where _{} is a constant resulting from the integration. (14) is equivalent to:
_{} (15)
Equation (15) is the continuous form of the von Foester model.
THE LOGISTIC GROWTH MODEL (VERHULST)
The Verhulst model considers that if resources decline in respect to the growth of the population, we have to add to the natural growth model (6) a negative factor proportional to the square of the population number:
_{} (16)
The equation (16) is the continuoustime logistic model. In a different form, it is written as:
_{} (17)
Model expressed in (17) is the classical logistic model, proposed by Verhulst in the 19^{th} century. It has a solution in the form:
_{}.
The equation (18),
_{}, (18)
is the discrete form of equation (17). The recurrent equation (18) has no analytical solution. Its solutions have to be determined numerically. The process in equation (18) may be chaotic.
NUMERICAL APPLICATION FOR US AND WORLD POPULATION GROWTH
Data is taken from various censuses ([13], [14], [15]) and the real population growth is plotted. Predictions are made using the exponential growth model and several logistics models. The results are then compared.
Table I.3. US population growth from 1790 up to 2005. Data for population growth before 2000 from [13], data for 2005 from [14].
Year 
Population 
1790 
3.929 
1800 
5.308 
1810 
7.24 
1820 
9.638 
1830 
12.866 
1840 
17.069 
1850 
23.192 
1860 
31.443 
1870 
38.558 
1880 
50.156 
1890 
62.948 
1900 
75.996 
1910 
91.972 
1920 
105.711 
1930 
122.775 
1940 
131.669 
1950 
150.697 
1960 
179.323 
1970 
203.185 
1980 
226.546 
1990 
248.71 
2005 
295.229 
Figure I.4. US population growth for the period 17901990 according to table I.3.
The exponential growth model for the world population with three different coefficients is shown in table I.4 and the corresponding graph in figure I.5. Data from [14] is also used.
Table I.4. World population growth approximated using the exponential growth model for three different coefficients;
Year 
World population 
Exponential model coefficient k=1.01 
Exponential model coefficient k=1.015 
Exponential model coefficient k=1.0012 
1900 
1608 
1608 
1608 
1608 
1910 
1750 
1776.232 
1866.15 
1811.72 
1920 
1834 
1962.066 
2165.743 
2041.25 
1930 
2070 
2167.341 
2513.433 
2299.86 
1940 
2295 
2394.093 
2916.942 
2591.233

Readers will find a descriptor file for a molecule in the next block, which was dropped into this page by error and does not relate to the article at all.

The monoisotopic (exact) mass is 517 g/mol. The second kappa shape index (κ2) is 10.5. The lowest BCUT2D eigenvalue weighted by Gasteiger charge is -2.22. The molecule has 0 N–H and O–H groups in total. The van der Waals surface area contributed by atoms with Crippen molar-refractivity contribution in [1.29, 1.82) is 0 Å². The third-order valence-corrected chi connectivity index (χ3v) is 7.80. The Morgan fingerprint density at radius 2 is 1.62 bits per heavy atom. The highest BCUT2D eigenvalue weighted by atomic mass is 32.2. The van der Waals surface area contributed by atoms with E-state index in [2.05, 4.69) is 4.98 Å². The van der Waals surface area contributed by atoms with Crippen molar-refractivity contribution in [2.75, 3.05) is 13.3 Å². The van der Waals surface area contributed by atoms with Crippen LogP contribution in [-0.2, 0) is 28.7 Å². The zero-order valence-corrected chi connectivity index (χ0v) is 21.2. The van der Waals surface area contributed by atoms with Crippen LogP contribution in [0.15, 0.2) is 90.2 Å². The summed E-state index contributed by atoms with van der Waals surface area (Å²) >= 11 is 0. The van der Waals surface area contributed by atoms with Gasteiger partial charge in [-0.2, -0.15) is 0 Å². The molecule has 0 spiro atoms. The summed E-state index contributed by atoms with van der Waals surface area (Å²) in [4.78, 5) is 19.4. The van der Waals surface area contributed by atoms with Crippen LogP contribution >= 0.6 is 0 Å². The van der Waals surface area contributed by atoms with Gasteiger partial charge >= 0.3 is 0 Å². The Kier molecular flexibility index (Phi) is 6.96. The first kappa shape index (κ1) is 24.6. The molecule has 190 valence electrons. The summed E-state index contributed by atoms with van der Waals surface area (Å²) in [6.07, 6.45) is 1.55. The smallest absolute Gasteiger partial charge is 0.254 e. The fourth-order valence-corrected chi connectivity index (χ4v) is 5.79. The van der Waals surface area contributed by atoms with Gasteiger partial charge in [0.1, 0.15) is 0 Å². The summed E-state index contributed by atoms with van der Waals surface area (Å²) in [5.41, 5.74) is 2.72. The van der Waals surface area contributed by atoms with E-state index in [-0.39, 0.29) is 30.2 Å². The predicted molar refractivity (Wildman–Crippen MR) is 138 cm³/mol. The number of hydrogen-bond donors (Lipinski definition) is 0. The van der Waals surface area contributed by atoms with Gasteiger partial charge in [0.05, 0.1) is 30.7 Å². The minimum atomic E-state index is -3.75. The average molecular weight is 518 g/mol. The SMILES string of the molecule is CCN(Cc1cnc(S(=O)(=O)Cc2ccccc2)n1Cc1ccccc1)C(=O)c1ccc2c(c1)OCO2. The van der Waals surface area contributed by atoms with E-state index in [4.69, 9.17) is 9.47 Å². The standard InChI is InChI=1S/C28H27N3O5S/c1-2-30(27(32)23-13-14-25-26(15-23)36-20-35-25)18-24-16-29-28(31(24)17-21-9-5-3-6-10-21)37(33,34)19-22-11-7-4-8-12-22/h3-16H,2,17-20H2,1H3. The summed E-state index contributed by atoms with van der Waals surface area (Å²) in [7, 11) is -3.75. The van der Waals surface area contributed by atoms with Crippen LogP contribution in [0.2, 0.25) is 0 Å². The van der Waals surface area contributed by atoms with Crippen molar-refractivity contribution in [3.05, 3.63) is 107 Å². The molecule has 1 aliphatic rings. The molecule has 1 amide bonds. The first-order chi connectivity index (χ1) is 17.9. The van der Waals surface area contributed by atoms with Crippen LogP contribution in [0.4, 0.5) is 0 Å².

1950 
2517 
2644.568 
3385.23 
2919.521 
1955 
2780 
2779.468 
3646.854 
3098.948 
1960 
3005 
2921.248 
3928.697 
3289.401 
1965 
3345 
3070.261 
4232.323 
3491.559 
1970 
3707 
3226.875 
4559.414 
3706.141 
1975 
4086 
3391.479 
4911.783 
3933.911 
1980 
4454 
3564.478 
5291.386 
4175.678 
1985 
4850 
3746.302 
5700.325 
4432.305 
2005 
6411 
4571.201 
7677.512 
5626.52 
Figure I.5. Comparison between the actual world population growth and predictions using three different coefficients for the Malthusian model.
Population growth is more accurately predicted using logistic models. A numerical application is given for predicting the US population growth. The logistic models used differ in parameters.
Table I.5. US population and predictions by several logistic models (from H.N. Teodorescu, with permission)
Year 
US population 


1790 
3.929 
3.93 
3.93 
1800 
5.308 
5.03498 
4.98538 
1810 
7.24 
6.446604 
6.320566 
1820 
9.638 
8.247401 
8.007557 
1830 
12.866 
10.54049 
10.13557 
1840 
17.069 
13.4537 
12.81438 
1850 
23.192 
17.14388 
16.1778 
1860 
31.443 
21.80086 
20.38709 
1870 
38.558 
27.65044 
25.63356 
1880 
50.156 
34.95484 
32.1397 
1890 
62.948 
44.00905 
40.1574 
1900 
75.996 
55.13051 
49.96163 
1910 
91.972 
68.6394 
61.83762 
1920 
105.711 
84.82727 
76.05947 
1930 
122.775 
103.9132 
92.85898 
1940 
131.669 
125.9902 
112.3854 
1950 
150.697 
150.9699 
134.6598 
1960 
179.323 
178.538 
159.5319 
1970 
203.185 
208.1383 
186.6509 
1980 
226.546 
238.9974 
215.4626 
1990 
248.71 
270.1962 
245.2409 
2005 
295.229 
315.5481 
289.8963 
2010 

329.846 
304.3585 
2020 

356.6967 
332.0838 
2030 

380.8409 
357.7168 
2040 

402.0345 
380.8409 
2050 

420.2479 
401.2444 
2060 

435.6175 
418.8982 
2070 

448.3888 
433.9159 
2080 

458.866 
446.5079 
2090 

467.371 
456.9386 
2100 

474.2163 
465.4926 
The model used to plot fig. I.4 is the logistic equation solution with parameters chosen, for example
_{} (19)
where t is the time in years, t >1790.
Figure I.4. Actual US population growth and prediction using two logistic models that differ in parameters.
Figure I.4 shows that the logistic model predicts much more accurately population growth than the Malthusian model. Figure I.5 is from [11] and shows predictions for US population growth using all three models.